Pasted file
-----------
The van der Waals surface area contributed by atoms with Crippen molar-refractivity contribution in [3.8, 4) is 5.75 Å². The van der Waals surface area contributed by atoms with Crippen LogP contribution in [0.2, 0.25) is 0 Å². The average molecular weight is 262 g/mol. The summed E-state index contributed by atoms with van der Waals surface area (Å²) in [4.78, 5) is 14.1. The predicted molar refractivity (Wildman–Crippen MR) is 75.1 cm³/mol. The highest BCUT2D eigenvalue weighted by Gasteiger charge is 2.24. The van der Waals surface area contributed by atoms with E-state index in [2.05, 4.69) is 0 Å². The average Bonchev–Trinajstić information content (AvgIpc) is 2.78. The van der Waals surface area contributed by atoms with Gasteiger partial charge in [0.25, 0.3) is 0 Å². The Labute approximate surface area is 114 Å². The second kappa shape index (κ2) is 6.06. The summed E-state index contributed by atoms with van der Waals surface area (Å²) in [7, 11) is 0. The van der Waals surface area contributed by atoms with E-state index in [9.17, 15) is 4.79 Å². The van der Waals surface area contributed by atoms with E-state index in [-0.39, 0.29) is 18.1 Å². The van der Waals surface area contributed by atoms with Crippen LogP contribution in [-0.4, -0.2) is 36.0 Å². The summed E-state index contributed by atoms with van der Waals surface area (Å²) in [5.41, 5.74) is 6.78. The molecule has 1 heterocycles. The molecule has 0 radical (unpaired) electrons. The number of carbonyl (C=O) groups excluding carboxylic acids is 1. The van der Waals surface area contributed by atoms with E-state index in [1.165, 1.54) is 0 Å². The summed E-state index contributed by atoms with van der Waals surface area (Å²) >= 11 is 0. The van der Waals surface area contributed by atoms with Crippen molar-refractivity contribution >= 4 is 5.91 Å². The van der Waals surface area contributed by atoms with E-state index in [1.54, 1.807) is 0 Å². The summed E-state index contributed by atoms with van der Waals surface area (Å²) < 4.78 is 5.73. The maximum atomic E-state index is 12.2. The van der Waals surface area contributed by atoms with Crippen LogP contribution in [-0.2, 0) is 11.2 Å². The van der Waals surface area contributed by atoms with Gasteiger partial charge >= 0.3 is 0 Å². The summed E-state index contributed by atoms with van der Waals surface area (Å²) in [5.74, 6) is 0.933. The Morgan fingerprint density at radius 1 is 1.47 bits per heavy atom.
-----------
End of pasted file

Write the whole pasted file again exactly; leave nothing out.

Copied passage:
The van der Waals surface area contributed by atoms with Crippen molar-refractivity contribution in [3.8, 4) is 5.75 Å². The van der Waals surface area contributed by atoms with Crippen LogP contribution in [0.2, 0.25) is 0 Å². The average molecular weight is 262 g/mol. The summed E-state index contributed by atoms with van der Waals surface area (Å²) in [4.78, 5) is 14.1. The predicted molar refractivity (Wildman–Crippen MR) is 75.1 cm³/mol. The highest BCUT2D eigenvalue weighted by Gasteiger charge is 2.24. The van der Waals surface area contributed by atoms with E-state index in [2.05, 4.69) is 0 Å². The average Bonchev–Trinajstić information content (AvgIpc) is 2.78. The van der Waals surface area contributed by atoms with Gasteiger partial charge in [0.25, 0.3) is 0 Å². The Labute approximate surface area is 114 Å². The second kappa shape index (κ2) is 6.06. The summed E-state index contributed by atoms with van der Waals surface area (Å²) in [7, 11) is 0. The van der Waals surface area contributed by atoms with E-state index in [9.17, 15) is 4.79 Å². The van der Waals surface area contributed by atoms with E-state index in [-0.39, 0.29) is 18.1 Å². The van der Waals surface area contributed by atoms with Crippen LogP contribution in [-0.4, -0.2) is 36.0 Å². The summed E-state index contributed by atoms with van der Waals surface area (Å²) in [5.41, 5.74) is 6.78. The molecule has 1 heterocycles. The molecule has 0 radical (unpaired) electrons. The number of carbonyl (C=O) groups excluding carboxylic acids is 1. The van der Waals surface area contributed by atoms with E-state index in [1.165, 1.54) is 0 Å². The summed E-state index contributed by atoms with van der Waals surface area (Å²) >= 11 is 0. The van der Waals surface area contributed by atoms with Crippen molar-refractivity contribution >= 4 is 5.91 Å². The van der Waals surface area contributed by atoms with E-state index in [1.54, 1.807) is 0 Å². The summed E-state index contributed by atoms with van der Waals surface area (Å²) < 4.78 is 5.73. The maximum atomic E-state index is 12.2. The van der Waals surface area contributed by atoms with Crippen LogP contribution in [-0.2, 0) is 11.2 Å². The van der Waals surface area contributed by atoms with Gasteiger partial charge >= 0.3 is 0 Å². The summed E-state index contributed by atoms with van der Waals surface area (Å²) in [5.74, 6) is 0.933. The Morgan fingerprint density at radius 1 is 1.47 bits per heavy atom.